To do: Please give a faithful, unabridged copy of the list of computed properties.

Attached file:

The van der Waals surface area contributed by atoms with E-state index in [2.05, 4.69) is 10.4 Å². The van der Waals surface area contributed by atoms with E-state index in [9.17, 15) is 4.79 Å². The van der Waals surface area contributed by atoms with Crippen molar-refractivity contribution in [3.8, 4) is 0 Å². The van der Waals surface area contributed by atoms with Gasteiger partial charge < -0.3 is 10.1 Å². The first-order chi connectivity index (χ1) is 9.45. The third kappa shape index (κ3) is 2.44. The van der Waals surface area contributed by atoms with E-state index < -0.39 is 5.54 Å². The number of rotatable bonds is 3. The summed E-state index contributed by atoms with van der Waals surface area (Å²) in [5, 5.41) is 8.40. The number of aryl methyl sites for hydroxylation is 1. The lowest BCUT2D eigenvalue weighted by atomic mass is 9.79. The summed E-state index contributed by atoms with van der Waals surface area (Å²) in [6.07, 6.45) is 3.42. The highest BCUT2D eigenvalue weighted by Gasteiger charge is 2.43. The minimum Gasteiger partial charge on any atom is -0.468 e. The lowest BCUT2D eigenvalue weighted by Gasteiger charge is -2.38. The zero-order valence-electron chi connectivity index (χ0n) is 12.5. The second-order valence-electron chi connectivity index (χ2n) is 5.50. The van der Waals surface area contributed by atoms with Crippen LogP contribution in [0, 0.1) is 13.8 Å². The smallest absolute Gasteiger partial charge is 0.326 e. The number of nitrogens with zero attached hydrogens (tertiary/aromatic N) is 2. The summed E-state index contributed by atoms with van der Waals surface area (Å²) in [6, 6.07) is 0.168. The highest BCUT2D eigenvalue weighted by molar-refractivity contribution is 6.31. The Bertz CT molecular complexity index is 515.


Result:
The van der Waals surface area contributed by atoms with E-state index in [2.05, 4.69) is 10.4 Å². The van der Waals surface area contributed by atoms with E-state index in [9.17, 15) is 4.79 Å². The van der Waals surface area contributed by atoms with Crippen molar-refractivity contribution in [3.8, 4) is 0 Å². The van der Waals surface area contributed by atoms with Gasteiger partial charge < -0.3 is 10.1 Å². The first-order chi connectivity index (χ1) is 9.45. The third kappa shape index (κ3) is 2.44. The van der Waals surface area contributed by atoms with E-state index < -0.39 is 5.54 Å². The number of rotatable bonds is 3. The summed E-state index contributed by atoms with van der Waals surface area (Å²) in [5, 5.41) is 8.40. The number of aryl methyl sites for hydroxylation is 1. The lowest BCUT2D eigenvalue weighted by atomic mass is 9.79. The summed E-state index contributed by atoms with van der Waals surface area (Å²) in [6.07, 6.45) is 3.42. The highest BCUT2D eigenvalue weighted by Gasteiger charge is 2.43. The minimum Gasteiger partial charge on any atom is -0.468 e. The lowest BCUT2D eigenvalue weighted by Gasteiger charge is -2.38. The zero-order valence-electron chi connectivity index (χ0n) is 12.5. The second-order valence-electron chi connectivity index (χ2n) is 5.50. The van der Waals surface area contributed by atoms with Crippen LogP contribution in [0, 0.1) is 13.8 Å². The smallest absolute Gasteiger partial charge is 0.326 e. The number of nitrogens with zero attached hydrogens (tertiary/aromatic N) is 2. The summed E-state index contributed by atoms with van der Waals surface area (Å²) in [6, 6.07) is 0.168. The highest BCUT2D eigenvalue weighted by molar-refractivity contribution is 6.31. The Bertz CT molecular complexity index is 515.